dow, Wednesday, 22 June 2022 02:49 (one week ago) link

Seems like Tommy and the ex-Shondells went in pretty much the same musical directions, judging by quotes from Mike Vale and others here---also has YouTube links:

In 1971 the mega-hit group, Tommy James and The Shondells disbanded. The Shondells went on to form Hog Heaven This pg is a tribute to them and their music.

https://www.glartent.com/XX/Unknown/328246537813846/Hog-Heaven-Band

dow, Wednesday, 22 June 2022 02:58 (one week ago) link

this is still hilarious

and turning down Woodstock before burning out mightily in '70.

To be fair, this is how Woodstock was presented to him:

We were in Hawaii, and my secretary called and said, ‘Yeah, listen, there’s this pig farmer in upstate New York that wants you to play in his field.’ That’ s how it was put to me. So we passed.”

― Montgomery Burns' Jazz (Tarfumes The Escape Goat), Saturday, June 23, 2018 12:33 PM (three years ago) bookmarkflaglink

that's not my post, Wednesday, 22 June 2022 04:37 (one week ago) link

^Immortal masterpiece, perfect 60s primetime psychedelic visuals in that clip. Though as much as I love "Crimson and Clover", "Crystal Blue Persuasion" will always be my #1 TJ song; that main chord progression (Amaj9, Bm7, repeat) is so beautiful, gives me chills. It's the kind of chord progression you hear in soul music of the era way more often than in rock. And since it's just back-and-forth between two chords, it exudes a calm, elegant simplicity.

J. Sam, Wednesday, 22 June 2022 15:20 (one week ago) link

Also I'm currently hearing TJ's wacky 1995 concept album A Night In Big City (An Audio Movie) for the first time. The liner notes on his official website sum it up better than I can:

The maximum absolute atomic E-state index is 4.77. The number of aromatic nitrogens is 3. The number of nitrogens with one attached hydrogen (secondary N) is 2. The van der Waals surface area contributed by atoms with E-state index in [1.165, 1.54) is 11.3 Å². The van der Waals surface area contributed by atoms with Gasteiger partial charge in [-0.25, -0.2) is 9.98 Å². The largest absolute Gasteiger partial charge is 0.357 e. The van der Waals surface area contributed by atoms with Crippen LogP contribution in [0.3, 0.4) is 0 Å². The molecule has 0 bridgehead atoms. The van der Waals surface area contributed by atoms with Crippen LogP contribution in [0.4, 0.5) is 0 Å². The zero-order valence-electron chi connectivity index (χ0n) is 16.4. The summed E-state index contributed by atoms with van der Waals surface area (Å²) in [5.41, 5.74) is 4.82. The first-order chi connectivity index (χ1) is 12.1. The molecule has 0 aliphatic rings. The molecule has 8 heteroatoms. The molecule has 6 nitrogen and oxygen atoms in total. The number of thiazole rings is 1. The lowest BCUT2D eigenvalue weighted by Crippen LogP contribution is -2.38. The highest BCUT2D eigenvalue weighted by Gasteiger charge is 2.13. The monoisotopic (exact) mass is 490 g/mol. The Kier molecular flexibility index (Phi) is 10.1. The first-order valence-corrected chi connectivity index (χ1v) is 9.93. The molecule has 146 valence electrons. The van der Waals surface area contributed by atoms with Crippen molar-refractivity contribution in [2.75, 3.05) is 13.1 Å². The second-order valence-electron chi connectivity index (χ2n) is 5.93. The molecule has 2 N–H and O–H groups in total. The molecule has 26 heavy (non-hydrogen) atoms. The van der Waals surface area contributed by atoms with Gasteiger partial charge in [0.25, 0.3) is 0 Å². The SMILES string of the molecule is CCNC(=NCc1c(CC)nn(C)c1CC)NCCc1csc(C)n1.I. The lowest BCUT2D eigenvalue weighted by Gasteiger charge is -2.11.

Talk about a concept album...Tommy pulled out all the stops on this one - a blend of music and theater reminiscent of an earlier time when the music business had a lot more imagination and fun. On this make believe trip through "Big City" (New York), Tommy and his group, along with the listener, are given the key to the city, a private limousine, and a voluptuous female driver who takes them on the ride of their life.

The album, produced by Tommy and long time friend and arranger Jimmy Wisner, contains 11 great new tracks including sparkling remakes of "I Think We're Alone Now" and "Tighter, Tighter" interspersed with dialogue and sound effects and a comic book style, story guide to help follow the action.

This is Tommy James at his creative best. From "Give It All", a hard, up-tempo alternative rocker, to the dreamy "Who Do You Love" to "Megamation Man", a chilling glimpse into the demonic New World Order.

One would have to go back to the CELLOPHANE SYMPHONY album or perhaps TRAVELIN' to find anything remotely as daring or progressive.

First impression is that the between-song dialogue is extremely cringe (maybe approaching so-bad-it's-good territory), but at least a couple of the songs are improbably good--"Baby Tonight" is a legit new jack swing song with a banging chorus, and "Give It All" is some decent power pop/heartland rock. "Megamation Man" is some Styx-tier dystopian cheese. There's also an unnecessary Mellencampified remake of "I Think We're Alone Now". Mostly I'm just appreciating that he conceived and executed such a bizarre and ambitious project in the mid 90s, even if it's deeply flawed.

J. Sam, Wednesday, 22 June 2022 15:56 (one week ago) link